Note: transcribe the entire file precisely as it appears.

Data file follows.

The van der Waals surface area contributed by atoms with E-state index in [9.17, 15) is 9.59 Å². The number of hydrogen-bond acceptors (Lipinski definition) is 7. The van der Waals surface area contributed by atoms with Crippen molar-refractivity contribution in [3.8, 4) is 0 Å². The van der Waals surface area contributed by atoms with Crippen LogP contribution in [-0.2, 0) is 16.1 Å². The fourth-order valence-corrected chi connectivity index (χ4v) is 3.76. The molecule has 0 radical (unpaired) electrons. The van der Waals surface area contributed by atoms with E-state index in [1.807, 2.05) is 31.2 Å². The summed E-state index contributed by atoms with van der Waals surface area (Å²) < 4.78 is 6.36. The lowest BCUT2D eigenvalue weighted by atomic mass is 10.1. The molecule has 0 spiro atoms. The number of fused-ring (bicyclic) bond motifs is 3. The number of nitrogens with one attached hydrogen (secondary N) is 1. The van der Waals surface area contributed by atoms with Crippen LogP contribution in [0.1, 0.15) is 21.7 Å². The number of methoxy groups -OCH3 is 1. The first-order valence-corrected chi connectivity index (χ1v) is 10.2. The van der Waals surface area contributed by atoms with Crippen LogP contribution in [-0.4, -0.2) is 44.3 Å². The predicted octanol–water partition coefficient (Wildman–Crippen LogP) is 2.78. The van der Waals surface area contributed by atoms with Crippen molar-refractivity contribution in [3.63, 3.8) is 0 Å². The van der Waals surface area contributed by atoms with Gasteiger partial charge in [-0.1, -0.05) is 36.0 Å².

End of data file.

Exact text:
The van der Waals surface area contributed by atoms with E-state index in [9.17, 15) is 9.59 Å². The number of hydrogen-bond acceptors (Lipinski definition) is 7. The van der Waals surface area contributed by atoms with Crippen molar-refractivity contribution in [3.8, 4) is 0 Å². The van der Waals surface area contributed by atoms with Crippen LogP contribution in [-0.2, 0) is 16.1 Å². The fourth-order valence-corrected chi connectivity index (χ4v) is 3.76. The molecule has 0 radical (unpaired) electrons. The van der Waals surface area contributed by atoms with E-state index in [1.807, 2.05) is 31.2 Å². The summed E-state index contributed by atoms with van der Waals surface area (Å²) < 4.78 is 6.36. The lowest BCUT2D eigenvalue weighted by atomic mass is 10.1. The molecule has 0 spiro atoms. The number of fused-ring (bicyclic) bond motifs is 3. The number of nitrogens with one attached hydrogen (secondary N) is 1. The van der Waals surface area contributed by atoms with Crippen LogP contribution in [0.1, 0.15) is 21.7 Å². The number of methoxy groups -OCH3 is 1. The first-order valence-corrected chi connectivity index (χ1v) is 10.2. The van der Waals surface area contributed by atoms with Crippen LogP contribution in [-0.4, -0.2) is 44.3 Å². The predicted octanol–water partition coefficient (Wildman–Crippen LogP) is 2.78. The van der Waals surface area contributed by atoms with Crippen molar-refractivity contribution in [3.63, 3.8) is 0 Å². The van der Waals surface area contributed by atoms with Gasteiger partial charge in [-0.1, -0.05) is 36.0 Å².